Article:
Once a new norm emerges in one group, intergroup competition can grab hold of it and spread it widely through a number of related processes:

Over time, history suggests that all prosocial institutions age and eventually collapse at the hands of self-interest, unless they are renewed by the dynamics of intergroup competition.

In more recent millennia, especially since the origins of plant and animal domestication some 12,000 years ago, the intensity of intergroup competition has dramatically escalated, driving the rise of increasingly large and complex societies.

As both Adam Smith and Friedrich Hayek argued long before Erik and me, it’s our automatic norm following—not our self-interest or our cool rational calculation of future consequences—that often makes us do the “right thing” and allows our societies to work. This means that how well a society functions depends on its package of social norms.

Thus, the world that cultural evolution often creates is one in which different groups possess different social norms and where norm boundaries are often marked by language, dialect, dress, or other markers.

The reason why other species haven’t experienced this may lie in a kind of start-up problem… in the beginning, there won’t be much out there to culturally acquire, and what is there will be simple enough that it will still be learnable by one’s own individual learning efforts (without social learning), by trial and error for example. Thus, natural selection may not favor larger brain size or complexity, because brains are costly to develop and program.

Our species’ dependence on cumulative culture for survival, on living in cooperative groups, on alloparenting and a division of labor and information, and on our communicative repertoires mean that humans have begun to satisfy all the requirements for a major biological transition. Thus, we are literally the beginnings of a new kind of animal.

Recognizing that we are a cultural species means that, even in the short run (when genes don’t have enough time to change), institutions, technologies, and languages are coevolving with psychological biases, cognitive abilities, emotional responses, and preferences. In the longer run, genes are evolving to adapt to these culturally constructed worlds, and this has been, and is now, the primary driver of human genetic evolution.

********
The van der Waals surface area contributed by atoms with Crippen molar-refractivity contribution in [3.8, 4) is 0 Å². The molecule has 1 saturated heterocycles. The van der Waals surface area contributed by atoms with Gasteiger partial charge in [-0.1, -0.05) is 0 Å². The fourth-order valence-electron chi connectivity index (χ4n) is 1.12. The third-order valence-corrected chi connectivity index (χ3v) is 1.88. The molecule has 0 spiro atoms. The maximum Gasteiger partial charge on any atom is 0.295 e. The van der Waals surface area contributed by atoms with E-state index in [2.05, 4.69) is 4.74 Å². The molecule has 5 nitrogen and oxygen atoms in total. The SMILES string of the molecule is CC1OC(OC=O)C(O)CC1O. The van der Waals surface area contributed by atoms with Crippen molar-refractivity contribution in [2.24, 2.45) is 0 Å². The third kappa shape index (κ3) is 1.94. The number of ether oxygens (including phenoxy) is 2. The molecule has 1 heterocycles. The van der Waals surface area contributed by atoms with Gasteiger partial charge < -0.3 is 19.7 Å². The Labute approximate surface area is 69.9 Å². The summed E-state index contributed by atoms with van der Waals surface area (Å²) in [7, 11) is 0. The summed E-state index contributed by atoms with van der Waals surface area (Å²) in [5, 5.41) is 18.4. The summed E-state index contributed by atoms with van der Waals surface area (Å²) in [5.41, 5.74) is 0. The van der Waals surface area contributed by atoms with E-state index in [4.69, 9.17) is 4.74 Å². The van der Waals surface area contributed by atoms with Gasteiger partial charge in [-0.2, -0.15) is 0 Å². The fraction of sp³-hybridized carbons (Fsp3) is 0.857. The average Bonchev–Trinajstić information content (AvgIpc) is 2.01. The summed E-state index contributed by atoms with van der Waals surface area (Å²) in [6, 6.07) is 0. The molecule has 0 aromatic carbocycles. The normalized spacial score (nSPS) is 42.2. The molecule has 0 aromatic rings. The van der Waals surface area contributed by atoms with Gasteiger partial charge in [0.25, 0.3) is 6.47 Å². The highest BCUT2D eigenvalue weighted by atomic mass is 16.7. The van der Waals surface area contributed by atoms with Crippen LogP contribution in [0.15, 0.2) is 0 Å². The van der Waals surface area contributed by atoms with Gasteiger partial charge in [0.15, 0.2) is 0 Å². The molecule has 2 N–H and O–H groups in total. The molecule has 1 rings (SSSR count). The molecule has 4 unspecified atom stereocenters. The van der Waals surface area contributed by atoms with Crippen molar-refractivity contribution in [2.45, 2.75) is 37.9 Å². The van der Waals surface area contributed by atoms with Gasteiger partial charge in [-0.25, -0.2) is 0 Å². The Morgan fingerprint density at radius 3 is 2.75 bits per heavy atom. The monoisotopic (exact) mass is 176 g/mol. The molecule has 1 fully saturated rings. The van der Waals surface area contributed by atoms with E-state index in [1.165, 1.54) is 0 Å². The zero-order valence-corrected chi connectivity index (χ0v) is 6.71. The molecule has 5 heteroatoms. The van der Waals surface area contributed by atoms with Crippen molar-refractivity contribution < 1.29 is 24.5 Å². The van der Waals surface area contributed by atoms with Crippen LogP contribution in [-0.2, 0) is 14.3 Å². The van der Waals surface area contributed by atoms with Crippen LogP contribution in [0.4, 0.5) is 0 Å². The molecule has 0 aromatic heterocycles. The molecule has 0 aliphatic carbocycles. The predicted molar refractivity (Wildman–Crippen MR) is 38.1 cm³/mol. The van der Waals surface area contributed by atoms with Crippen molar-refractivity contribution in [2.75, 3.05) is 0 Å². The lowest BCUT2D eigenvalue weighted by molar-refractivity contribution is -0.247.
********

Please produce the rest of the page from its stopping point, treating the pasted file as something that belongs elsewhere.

The answer to why humans are different is that we crossed the Rubicon. Cultural evolution became cumulative, and then both this accumulating body of information and its cultural products, like fire and food-sharing norms, developed as the central driving forces in human genetic evolution. We seem so unique because no other living animal has gone down this road, and those that did, such as Neanderthals, were replaced during one of our species’ many expansions.

The impact of this transition is underlined by the fact that, despite our long evolutionary history as foragers, we generally can’t survive by hunting and gathering when we have been stripped of that relevant culturally acquired know-how.

This culture-gene coevolutionary process… not only accounts for why our species is so much more cooperative than others, but it also explains why human cooperation (1) varies so much across societies and behavioral domains (e.g., food sharing, community defense, ritual participation, etc.), (2) has increased so dramatically in the last 10,000 years, (3) is so readily influenced by cultural learning, (4) relies on the same reputational enforcement mechanisms operating in many noncooperative domains like ritual practices and food taboos, and (5) is sustained by quite different systems of incentives across societies, variously involving rewards, punishments, signals of quality, and selective exploitation of norm violators.

By this view, the ability to construct mini-causal models didn’t cause fancy tools and practices. The cultural evolution of increasingly sophisticated tools and practices first drove the emergence of this cognitive ability, and then the two entered into a culture-gene coevolutionary duet.

Once we understand the importance of collective brains, we begin to see why modern societies vary in their innovativeness. It’s not the smartness of individuals or the formal incentives. It’s the willingness and ability of large numbers of individuals at the knowledge frontier to freely interact, exchange views, disagree, learn from each other, build collaborations, trust strangers, and be wrong. Innovation does not take a genius or a village; it takes a big network of freely interacting minds.